The number of people actively sharing files over the Internet using peer-to-peer systems has almost halved since Napster -- one of the most popular file-sharing services -- was taken to court.
According to market research firm Jupiter MMXI, the number of Europeans regularly swapping files on the Internet has fallen from more than eight million in February to just over 4.6 million in August, after Napster had been effectively taken offline. Napster still operates a greatly restricted service, having been ordered by a federal judge in July to remain offline until it could show that it was able to effectively block access to copyrighted works on its file-swapping network. It is still offline while it works on a proprietary encrypted and secured MP3 format called ".nap".
Napster has remained the most popular online music destination in Europe, according to the figures, and not one of the new services appears to have filled the void left by Napster. So-called legitimate music sites MP3.com and NetBroadcaster only attracted 1.5 percent and 1.7 percent respectively of the European online population in August. Peer-to-peer sites Musiccity Morpheus and Audiogalaxy attracted in turn 2.2 percent and 3.0 percent. But even in its reduced state, Napster attracted 4.7 percent of European surfers.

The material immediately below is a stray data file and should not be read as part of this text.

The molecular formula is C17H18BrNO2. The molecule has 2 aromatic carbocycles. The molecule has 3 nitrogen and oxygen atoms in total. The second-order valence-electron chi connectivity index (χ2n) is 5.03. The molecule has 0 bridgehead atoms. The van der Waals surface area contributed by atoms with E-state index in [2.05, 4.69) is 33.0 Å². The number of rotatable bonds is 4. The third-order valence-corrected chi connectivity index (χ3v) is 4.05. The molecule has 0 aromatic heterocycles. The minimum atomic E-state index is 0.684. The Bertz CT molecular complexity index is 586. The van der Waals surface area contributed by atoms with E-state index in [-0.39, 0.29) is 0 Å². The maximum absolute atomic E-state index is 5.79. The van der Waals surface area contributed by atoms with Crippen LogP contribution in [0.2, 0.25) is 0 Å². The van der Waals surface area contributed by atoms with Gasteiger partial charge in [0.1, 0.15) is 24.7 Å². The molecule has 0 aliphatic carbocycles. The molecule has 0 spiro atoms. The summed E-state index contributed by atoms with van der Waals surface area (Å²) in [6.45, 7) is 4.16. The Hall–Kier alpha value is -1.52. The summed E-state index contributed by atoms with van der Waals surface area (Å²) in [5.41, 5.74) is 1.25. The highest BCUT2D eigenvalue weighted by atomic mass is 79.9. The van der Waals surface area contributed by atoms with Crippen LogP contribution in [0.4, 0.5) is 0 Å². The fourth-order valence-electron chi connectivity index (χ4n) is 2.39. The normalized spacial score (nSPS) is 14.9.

Mark Mulligan, Jupiter MMXI analyst and author of the report, said, "The strength of Napster is testament to the popularity of sharing music over the Internet, but also to the fact that consumers expect music to be free on the Web."
As well as the overall drop in people using peer-to-peer services, file sharing as a whole has become a fragmented market. In February of this year 12 peer-to-peer services shared a combined audience reach of 16 percent in Europe, compared to August 2001 when 17 sites share a diminished audience reach of 7.6 percent.
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